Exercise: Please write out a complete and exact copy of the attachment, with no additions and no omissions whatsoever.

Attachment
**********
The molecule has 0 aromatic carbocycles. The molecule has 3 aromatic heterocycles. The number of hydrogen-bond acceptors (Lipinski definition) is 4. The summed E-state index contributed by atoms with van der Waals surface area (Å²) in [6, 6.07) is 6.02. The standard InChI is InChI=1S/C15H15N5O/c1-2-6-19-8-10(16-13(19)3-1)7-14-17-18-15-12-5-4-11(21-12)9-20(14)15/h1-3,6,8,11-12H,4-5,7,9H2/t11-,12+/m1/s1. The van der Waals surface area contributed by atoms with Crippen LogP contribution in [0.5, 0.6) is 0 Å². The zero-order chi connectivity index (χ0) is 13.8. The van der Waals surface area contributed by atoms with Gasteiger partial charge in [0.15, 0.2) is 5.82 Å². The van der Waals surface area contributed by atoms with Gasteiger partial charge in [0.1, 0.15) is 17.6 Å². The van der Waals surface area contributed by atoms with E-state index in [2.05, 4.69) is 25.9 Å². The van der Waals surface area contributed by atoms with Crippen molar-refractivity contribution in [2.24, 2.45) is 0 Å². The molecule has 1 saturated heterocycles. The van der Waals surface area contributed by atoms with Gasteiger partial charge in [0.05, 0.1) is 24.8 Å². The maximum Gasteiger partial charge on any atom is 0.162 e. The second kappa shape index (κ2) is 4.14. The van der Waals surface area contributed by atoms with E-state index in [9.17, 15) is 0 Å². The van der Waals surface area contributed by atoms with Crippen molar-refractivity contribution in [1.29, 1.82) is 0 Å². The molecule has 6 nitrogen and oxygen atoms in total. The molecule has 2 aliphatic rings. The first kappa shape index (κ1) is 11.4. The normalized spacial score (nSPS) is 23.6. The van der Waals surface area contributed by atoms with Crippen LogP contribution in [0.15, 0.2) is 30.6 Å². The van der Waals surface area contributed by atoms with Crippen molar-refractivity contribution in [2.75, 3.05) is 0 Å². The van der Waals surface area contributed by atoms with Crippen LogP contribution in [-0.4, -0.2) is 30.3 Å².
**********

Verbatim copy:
The molecule has 0 aromatic carbocycles. The molecule has 3 aromatic heterocycles. The number of hydrogen-bond acceptors (Lipinski definition) is 4. The summed E-state index contributed by atoms with van der Waals surface area (Å²) in [6, 6.07) is 6.02. The standard InChI is InChI=1S/C15H15N5O/c1-2-6-19-8-10(16-13(19)3-1)7-14-17-18-15-12-5-4-11(21-12)9-20(14)15/h1-3,6,8,11-12H,4-5,7,9H2/t11-,12+/m1/s1. The van der Waals surface area contributed by atoms with Crippen LogP contribution in [0.5, 0.6) is 0 Å². The zero-order chi connectivity index (χ0) is 13.8. The van der Waals surface area contributed by atoms with Gasteiger partial charge in [0.15, 0.2) is 5.82 Å². The van der Waals surface area contributed by atoms with Gasteiger partial charge in [0.1, 0.15) is 17.6 Å². The van der Waals surface area contributed by atoms with E-state index in [2.05, 4.69) is 25.9 Å². The van der Waals surface area contributed by atoms with Crippen molar-refractivity contribution in [2.24, 2.45) is 0 Å². The molecule has 1 saturated heterocycles. The van der Waals surface area contributed by atoms with Gasteiger partial charge in [0.05, 0.1) is 24.8 Å². The maximum Gasteiger partial charge on any atom is 0.162 e. The second kappa shape index (κ2) is 4.14. The van der Waals surface area contributed by atoms with E-state index in [9.17, 15) is 0 Å². The van der Waals surface area contributed by atoms with Crippen molar-refractivity contribution in [1.29, 1.82) is 0 Å². The molecule has 6 nitrogen and oxygen atoms in total. The molecule has 2 aliphatic rings. The first kappa shape index (κ1) is 11.4. The normalized spacial score (nSPS) is 23.6. The van der Waals surface area contributed by atoms with Crippen LogP contribution in [0.15, 0.2) is 30.6 Å². The van der Waals surface area contributed by atoms with Crippen molar-refractivity contribution in [2.75, 3.05) is 0 Å². The van der Waals surface area contributed by atoms with Crippen LogP contribution in [-0.4, -0.2) is 30.3 Å².